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Sunday, July 25, 1999 Published at 22:49 GMT 23:49 UK


World: Americas

Venezuelans back Chavez

Supporters of President Chavez celebrate in his trademark red beret

Supporters of Venezuela's President Hugo Chavez have won an overwhelming majority of seats in the country's new Constitutional Assembly.


The BBC's Peter Greste: "Most voters wanted change"
Results released shortly after the polls closed showed that candidates from his Patriotic Pole coalition won 75% of the seats in the assembly.

It now has six months to write a new constitution.

Mr Chavaz's critics are warning that the election result concentrates too much power in his hands.

They say the former paratrooper will use it to enshrine a military dictatorship.

But his supporters have hailed the result as a political and moral victory for a president bent on transforming the country.

Radical role


[ image: Mr Chavez and his wife wave to supporters outside the presidential palace]
Mr Chavez and his wife wave to supporters outside the presidential palace
The assembly, which is charged with rewriting the country's constitution, is intended to be the centrepiece of Mr Chavez's attempt to change what he has described as a corrupt and inefficient political system.

He has said its first job should be to sack the country's Congress and Supreme Court and assume the powers of both.


The BBC's Peter Greste: "A massive vote of support for Mr Chavez"
Shortly after casting his own vote early on Sunday, he said that if the assembly wanted him to quit as president, he would be prepared to go.

Low turn-out


[ image: Mr Chavez says the assembly will rid the country of corruption and inefficiency]
Mr Chavez says the assembly will rid the country of corruption and inefficiency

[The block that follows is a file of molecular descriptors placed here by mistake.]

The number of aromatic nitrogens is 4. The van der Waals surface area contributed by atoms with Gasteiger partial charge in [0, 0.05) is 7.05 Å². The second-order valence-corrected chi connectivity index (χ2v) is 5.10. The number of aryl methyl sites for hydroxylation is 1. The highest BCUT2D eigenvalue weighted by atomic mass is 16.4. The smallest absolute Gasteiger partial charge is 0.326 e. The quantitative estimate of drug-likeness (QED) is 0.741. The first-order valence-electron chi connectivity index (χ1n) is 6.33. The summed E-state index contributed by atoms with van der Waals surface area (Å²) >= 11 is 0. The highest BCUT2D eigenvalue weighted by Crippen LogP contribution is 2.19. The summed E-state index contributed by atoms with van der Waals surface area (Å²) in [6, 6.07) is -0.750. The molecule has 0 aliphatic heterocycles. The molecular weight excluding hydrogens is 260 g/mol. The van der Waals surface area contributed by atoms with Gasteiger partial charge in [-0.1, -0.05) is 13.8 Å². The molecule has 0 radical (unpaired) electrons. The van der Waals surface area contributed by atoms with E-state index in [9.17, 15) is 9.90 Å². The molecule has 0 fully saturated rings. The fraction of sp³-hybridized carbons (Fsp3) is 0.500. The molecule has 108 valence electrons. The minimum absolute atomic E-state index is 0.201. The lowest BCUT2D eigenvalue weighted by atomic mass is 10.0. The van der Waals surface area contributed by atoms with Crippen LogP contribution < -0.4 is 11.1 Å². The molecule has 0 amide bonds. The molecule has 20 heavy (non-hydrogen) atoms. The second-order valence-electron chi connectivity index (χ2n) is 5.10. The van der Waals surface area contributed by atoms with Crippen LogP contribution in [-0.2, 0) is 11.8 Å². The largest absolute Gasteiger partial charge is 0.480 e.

In last December's presidential election, people turned out in droves to vote for Mr Chavez, but turnout on Sunday was low.

Some 11 million of Venezuela's 23 million people were eligible to vote for the 1,171 candidates.

They included Mr Chavez's wife, his brother, 20 ex-military officers and five cabinet ministers.

In a televised address on the eve of the vote, the president said: "Our immense responsibility is nothing more and nothing less than to re-found the republic. The future of an entire people is at stake."


[ image: Venezuela's old institutions have mired the country in poverty, Mr Chavez argues]
Venezuela's old institutions have mired the country in poverty, Mr Chavez argues
Mr Chavez won a landslide victory in December, pledging to rule in favour of the poverty-stricken masses.

He has made constitutional reform the central plank of his political programme.

He proposed the new body to loosen the grip of traditional parties that he says have impoverished Venezuela, squandering its vast oil wealth and turning it into one of the world's most corrupt countries.

"There is no doubt that what is happening is an awakening of the people who for a long time have suffered in silence as they were being abused, raped and tarnished," he declared.



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